The receiver device depicted in FIG. 2 was tested and compared with a device that incorporated no low-transmission element. Details of the actual device appear in the table below. The effect of the receiver on near and distant signal intensities is shown in FIG. 3. Data for curve 1 were generated with an infrared signal from a wireless transmitter directed at a ceiling-mounted photodiode detector surrounded by a high-transmission element. The plot shows the detector voltage as a function of the horizontal distance from a point directly (about five feet) below the detector. Curve 2 shows the results obtained using the receiver of FIG. 2. Comparison of curves 1 and 2 shows that the receiver of the present invention reduced the maximum detector voltage b a factor of 3, while leaving the minimum voltage substantially unchanged. Thus, the electronics need only deal with a much smaller dynamic range, and, as a result, higher gain, greater noise suppression, and similar goals can be achieved.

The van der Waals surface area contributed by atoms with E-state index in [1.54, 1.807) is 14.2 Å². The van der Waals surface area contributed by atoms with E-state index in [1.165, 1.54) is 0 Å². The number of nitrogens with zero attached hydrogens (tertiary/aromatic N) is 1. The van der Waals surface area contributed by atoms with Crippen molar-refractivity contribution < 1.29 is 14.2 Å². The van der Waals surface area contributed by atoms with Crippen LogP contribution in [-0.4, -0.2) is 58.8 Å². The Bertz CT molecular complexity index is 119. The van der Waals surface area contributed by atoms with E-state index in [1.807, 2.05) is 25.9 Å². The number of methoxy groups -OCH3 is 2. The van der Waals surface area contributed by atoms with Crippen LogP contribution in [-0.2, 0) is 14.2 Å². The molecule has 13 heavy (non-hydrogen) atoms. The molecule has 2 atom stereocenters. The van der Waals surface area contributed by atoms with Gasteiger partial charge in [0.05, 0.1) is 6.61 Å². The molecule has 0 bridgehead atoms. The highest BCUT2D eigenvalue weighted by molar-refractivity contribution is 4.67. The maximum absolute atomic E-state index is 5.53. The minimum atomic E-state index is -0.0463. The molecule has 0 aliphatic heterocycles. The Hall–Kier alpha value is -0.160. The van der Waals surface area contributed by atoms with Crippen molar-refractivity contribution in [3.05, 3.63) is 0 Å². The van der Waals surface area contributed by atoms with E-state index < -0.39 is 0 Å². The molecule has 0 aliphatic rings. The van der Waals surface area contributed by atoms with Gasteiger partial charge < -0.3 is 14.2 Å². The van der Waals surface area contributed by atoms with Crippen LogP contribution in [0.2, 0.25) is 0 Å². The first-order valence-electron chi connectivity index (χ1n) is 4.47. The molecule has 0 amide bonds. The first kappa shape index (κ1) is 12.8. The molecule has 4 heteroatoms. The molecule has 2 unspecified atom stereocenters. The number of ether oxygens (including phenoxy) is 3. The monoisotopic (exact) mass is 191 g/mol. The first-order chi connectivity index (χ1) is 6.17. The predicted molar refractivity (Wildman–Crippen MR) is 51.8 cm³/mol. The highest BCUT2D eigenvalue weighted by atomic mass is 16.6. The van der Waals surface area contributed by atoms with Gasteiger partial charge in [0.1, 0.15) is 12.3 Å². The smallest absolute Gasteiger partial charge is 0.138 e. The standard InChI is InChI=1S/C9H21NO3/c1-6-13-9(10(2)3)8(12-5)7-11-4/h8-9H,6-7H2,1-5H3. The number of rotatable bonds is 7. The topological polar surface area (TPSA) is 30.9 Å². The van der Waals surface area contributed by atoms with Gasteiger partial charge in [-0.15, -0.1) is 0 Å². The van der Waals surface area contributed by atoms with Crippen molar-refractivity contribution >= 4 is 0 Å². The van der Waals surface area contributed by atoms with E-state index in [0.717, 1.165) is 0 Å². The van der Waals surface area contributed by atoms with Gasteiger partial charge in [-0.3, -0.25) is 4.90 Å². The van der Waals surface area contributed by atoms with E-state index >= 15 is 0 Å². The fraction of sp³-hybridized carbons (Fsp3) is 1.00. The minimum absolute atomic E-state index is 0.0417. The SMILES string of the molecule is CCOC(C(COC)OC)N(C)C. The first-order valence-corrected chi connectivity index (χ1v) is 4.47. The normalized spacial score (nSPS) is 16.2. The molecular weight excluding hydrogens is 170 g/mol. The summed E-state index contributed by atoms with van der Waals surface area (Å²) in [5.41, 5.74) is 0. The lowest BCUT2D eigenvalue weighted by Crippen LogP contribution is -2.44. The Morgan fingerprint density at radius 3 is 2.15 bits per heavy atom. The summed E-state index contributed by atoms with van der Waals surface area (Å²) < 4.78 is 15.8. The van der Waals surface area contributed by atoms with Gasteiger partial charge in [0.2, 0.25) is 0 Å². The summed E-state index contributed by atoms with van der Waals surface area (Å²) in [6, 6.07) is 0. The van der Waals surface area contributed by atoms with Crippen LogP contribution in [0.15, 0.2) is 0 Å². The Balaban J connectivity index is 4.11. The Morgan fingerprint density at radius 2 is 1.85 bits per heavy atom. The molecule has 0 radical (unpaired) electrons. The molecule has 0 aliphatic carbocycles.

TABLE

Detector--3 PIN Photodiodes, Siemens SFH 205

High-Transmission Element--red polycarbonate, 0.030" thick

Low-Transmission Element--ABS disk, 3/32" thick

Sinal--4 LED's, Siemens SFH 484

Detector located 5 ft. above transmitter.

The present invention having been described in connection with preferred embodiments, many variations and modifications will now become apparent to those skilled in the art. Therefore, the present invention is to be limited not by the specific disclosure, but only by the appended claims.

Patent Citations
Cited PatentFiling datePublication dateApplicantTitle
US4314743 *Nov 19, 1979Feb 9, 1982The United States Of America As Represented By The Secretary Of The NavyOptical gain control device